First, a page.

• ABR streaming is a technology that works by breaking the overall media stream or media file into a sequence of small HTTP-based file downloads, each download loading one short segment of an overall potentially unbounded transport stream or media elementary streams. As the stream is played, the client (e.g., the media player) may select from a number of different alternate streams containing the same material encoded at a variety of data rates, allowing the streaming session to adapt to the available data rate. At the start of the streaming session, the player downloads a manifest containing the metadata for the various sub-streams which are available. Since its requests use only standard HTTP transactions, ABR streaming is capable of traversing a firewall or proxy server that lets through standard HTTP traffic, unlike UDP-based protocols such as Real-Time Transport Protocol. This also allows a content delivery network to readily be implemented for any given stream. ABR-streaming methods have been implemented in proprietary formats including HTTP Live Streaming by Apple, Inc., and HTTP Smooth Streaming by Microsoft, Inc. ABR streaming has been standardized as ISO/IEC 23009-1, Information Technology—Dynamic adaptive streaming over HTTP: Part 1: Media presentation description and segment formats.
  • An increasing number of video playback devices prefer video content to be delivered via ABR streaming rather than streamed continuously. The playback device, using the HTTP Live Streaming format, receives the manifest as an m3u8 file that contains links, media uniform resource identifiers (URLs), to each of the segments or “chunks” of video content, and processes the manifest file to retrieve and play back each media segment in turn. In this disclosure, “HLS” represents the range of protocols that segment media content and employ a playlist or manifest file to manage playback.
  • FIG. 1 is a block diagram of one embodiment of a server and clients that can send and receive streaming media. The example of FIG. 1 provides a simple server-client connection with two clients coupled with a server via a network. Any number of clients may be supported utilizing the techniques and mechanisms described herein. Further, multiple servers may provide content and/or may operate together to provide content according to the techniques and mechanisms described herein. For example, one server may create the content, create the manifests and create the multiple media segments and other servers store and transmit the created content.
  • Server 120 may operate as a HTTP server in any manner known in the art. That is server 120 includes a HTTP server component 145 that provides content using HTTP protocols. While the example of FIG. 1 is described in terms of HTTP, other transfer protocols can be utilized in a similar manner. Segmenter 130 and indexer 135 are components that reside on server 120 (or multiple servers) to provide content in media segments with a manifest file as described herein. These media segments and manifest files may be provided over network 10 via HTTP server component 145 (or via other servers) using HTTP protocols. Components as discussed herein can be implemented as hardware, software, firmware or a combination thereof.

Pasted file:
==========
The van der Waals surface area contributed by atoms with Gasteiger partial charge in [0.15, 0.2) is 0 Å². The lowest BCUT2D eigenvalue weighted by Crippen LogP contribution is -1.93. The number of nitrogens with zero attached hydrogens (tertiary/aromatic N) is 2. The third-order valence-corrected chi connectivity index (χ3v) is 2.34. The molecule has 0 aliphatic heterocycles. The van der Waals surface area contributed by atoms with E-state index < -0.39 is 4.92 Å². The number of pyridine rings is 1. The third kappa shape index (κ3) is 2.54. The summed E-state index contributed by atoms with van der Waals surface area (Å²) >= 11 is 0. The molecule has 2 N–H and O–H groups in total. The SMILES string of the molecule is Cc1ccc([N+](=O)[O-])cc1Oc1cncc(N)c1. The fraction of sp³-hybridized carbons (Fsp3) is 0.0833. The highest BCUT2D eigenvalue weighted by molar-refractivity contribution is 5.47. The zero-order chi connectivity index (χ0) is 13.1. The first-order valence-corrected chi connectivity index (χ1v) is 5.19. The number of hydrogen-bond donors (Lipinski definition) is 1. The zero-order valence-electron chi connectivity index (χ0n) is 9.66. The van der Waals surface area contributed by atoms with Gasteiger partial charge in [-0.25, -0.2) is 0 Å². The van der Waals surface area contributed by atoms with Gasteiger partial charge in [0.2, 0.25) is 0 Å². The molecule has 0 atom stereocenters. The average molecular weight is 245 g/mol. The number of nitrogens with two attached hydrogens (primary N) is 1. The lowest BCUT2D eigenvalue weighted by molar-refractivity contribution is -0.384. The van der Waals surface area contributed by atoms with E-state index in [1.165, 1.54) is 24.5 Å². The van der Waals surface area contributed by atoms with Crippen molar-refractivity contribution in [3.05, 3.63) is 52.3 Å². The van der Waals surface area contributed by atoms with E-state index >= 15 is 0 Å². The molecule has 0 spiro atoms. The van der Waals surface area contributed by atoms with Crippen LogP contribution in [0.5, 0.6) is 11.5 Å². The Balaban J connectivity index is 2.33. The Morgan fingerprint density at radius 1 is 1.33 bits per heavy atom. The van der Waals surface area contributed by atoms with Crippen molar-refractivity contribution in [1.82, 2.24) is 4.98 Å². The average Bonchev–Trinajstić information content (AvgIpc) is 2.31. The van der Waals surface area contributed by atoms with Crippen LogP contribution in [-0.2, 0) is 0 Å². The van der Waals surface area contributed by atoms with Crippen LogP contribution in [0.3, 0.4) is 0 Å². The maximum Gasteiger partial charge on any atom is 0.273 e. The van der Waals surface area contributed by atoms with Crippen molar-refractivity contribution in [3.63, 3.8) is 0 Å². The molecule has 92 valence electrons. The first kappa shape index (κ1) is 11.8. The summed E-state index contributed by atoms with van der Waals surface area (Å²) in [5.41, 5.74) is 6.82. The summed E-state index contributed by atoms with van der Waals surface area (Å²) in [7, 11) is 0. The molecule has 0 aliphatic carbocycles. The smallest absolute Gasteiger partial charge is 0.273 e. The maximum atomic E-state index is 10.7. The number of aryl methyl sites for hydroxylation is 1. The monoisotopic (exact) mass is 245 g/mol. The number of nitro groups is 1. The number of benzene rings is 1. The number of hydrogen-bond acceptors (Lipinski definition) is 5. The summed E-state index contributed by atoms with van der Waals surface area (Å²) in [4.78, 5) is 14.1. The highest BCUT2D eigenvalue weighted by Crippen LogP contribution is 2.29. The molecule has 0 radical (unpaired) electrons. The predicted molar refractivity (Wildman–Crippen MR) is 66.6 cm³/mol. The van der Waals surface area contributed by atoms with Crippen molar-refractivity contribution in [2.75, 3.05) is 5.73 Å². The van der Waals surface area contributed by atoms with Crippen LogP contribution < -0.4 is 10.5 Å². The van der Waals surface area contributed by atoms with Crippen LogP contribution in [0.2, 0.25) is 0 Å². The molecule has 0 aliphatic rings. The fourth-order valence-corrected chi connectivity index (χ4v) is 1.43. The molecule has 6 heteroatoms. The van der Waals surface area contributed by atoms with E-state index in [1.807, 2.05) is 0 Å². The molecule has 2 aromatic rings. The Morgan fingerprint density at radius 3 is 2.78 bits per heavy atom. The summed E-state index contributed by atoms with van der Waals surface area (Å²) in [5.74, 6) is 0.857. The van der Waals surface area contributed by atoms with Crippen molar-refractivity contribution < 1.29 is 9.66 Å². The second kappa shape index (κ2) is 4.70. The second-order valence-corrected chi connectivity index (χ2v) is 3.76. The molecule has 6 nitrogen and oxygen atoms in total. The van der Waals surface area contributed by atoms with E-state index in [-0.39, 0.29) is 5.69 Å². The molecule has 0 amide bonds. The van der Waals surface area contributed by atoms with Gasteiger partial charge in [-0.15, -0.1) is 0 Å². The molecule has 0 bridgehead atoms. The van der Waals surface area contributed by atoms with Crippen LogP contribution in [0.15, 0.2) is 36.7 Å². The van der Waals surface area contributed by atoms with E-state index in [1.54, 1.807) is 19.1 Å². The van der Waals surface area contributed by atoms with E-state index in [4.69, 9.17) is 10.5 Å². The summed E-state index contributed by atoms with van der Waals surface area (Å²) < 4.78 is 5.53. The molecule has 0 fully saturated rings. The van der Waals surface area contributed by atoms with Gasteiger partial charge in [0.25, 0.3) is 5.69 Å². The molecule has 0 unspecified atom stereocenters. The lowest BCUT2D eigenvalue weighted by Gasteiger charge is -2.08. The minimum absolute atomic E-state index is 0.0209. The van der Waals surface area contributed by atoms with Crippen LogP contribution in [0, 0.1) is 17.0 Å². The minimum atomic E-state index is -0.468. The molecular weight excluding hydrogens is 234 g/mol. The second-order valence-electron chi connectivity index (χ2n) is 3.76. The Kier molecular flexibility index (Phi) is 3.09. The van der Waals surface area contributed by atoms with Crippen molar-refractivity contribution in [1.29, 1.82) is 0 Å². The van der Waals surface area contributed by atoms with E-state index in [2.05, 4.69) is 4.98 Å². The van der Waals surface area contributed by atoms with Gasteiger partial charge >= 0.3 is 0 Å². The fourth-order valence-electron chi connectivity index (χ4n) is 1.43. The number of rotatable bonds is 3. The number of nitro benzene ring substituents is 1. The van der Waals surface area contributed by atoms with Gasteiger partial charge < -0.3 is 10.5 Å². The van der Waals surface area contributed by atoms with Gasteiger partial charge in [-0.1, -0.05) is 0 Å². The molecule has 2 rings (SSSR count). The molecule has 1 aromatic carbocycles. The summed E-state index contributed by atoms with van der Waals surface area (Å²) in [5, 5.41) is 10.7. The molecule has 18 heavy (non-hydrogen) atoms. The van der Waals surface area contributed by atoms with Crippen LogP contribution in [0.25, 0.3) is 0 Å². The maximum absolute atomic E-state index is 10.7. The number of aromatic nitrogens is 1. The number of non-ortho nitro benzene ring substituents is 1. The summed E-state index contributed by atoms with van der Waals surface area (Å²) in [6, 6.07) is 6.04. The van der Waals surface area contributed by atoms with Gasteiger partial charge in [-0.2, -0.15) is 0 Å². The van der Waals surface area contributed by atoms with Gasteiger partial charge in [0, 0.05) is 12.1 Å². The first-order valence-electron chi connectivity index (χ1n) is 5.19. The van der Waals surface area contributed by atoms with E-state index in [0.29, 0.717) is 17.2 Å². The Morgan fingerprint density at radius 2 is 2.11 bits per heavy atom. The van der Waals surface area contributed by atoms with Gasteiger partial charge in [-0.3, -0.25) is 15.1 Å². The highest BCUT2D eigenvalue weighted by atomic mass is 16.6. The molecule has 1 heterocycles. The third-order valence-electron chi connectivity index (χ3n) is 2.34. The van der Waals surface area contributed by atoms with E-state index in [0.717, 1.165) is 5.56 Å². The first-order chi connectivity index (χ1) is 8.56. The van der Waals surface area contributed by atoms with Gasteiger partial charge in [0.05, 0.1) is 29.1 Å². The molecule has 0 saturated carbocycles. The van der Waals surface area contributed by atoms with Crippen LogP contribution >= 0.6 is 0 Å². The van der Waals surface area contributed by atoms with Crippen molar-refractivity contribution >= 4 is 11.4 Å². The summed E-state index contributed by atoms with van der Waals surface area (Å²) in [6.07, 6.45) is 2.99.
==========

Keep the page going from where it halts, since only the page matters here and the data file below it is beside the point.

• In one embodiment server 120 is a residential-based device such as a media gateway or streamer which collects various types of media content from one or more of numerous sources, for example, via satellite transmission, cable transmission, and the Internet. One example of such a device is the Televation Device™. In other embodiments server 120 may be associated with the content provider and may be located, for example, in a cable or satellite network headend.
  • Network 110 may be any type of network whether wired, wireless or any combination thereof. For example, network 100 may be the Internet or an intranet. If the server 120 is a residential based device then network 100 may be a wired and/or wireless Local Area Network (LAN) such as an IEEE 802.11 network. As another example, network 110 may be a cellular network (e.g., 3G, CDMA).
  • Turning to the internal components of server 120, segmenter 130 may function to divide the stream of media data into multiple media files or segments that may be transmitted via HTTP protocols. Indexer 135 may function to create a manifest file corresponding to the segmented media files so that client devices can reassemble the media segments to provide real-time, or near real-time, transmission of the content provided by server 120. In response to one or more requests from a client device, HTTP server component 145 (or other servers) may transmit one or more manifest files as generated by indexer 135 and media segments of content as generated by segmenter 130. Server 120 may further include optional security component 140 that provides one or more of the security functions (e.g. encryption) discussed herein. Server 120 may also include additional components not illustrated in FIG. 1.
  • Client devices 150 and 180 may receive the manifest files and media segments from server 120 over network 110. Client devices may be any type of electronic device that are capable of receiving data transmitted over a network and generate output utilizing the data received via the network, for example, wireless mobile devices, smartphones, PDAs, entertainment devices, consumer electronic devices, PCs, etc. The output may be any media type or combination of media types, including, for example, audio, video or any combination thereof.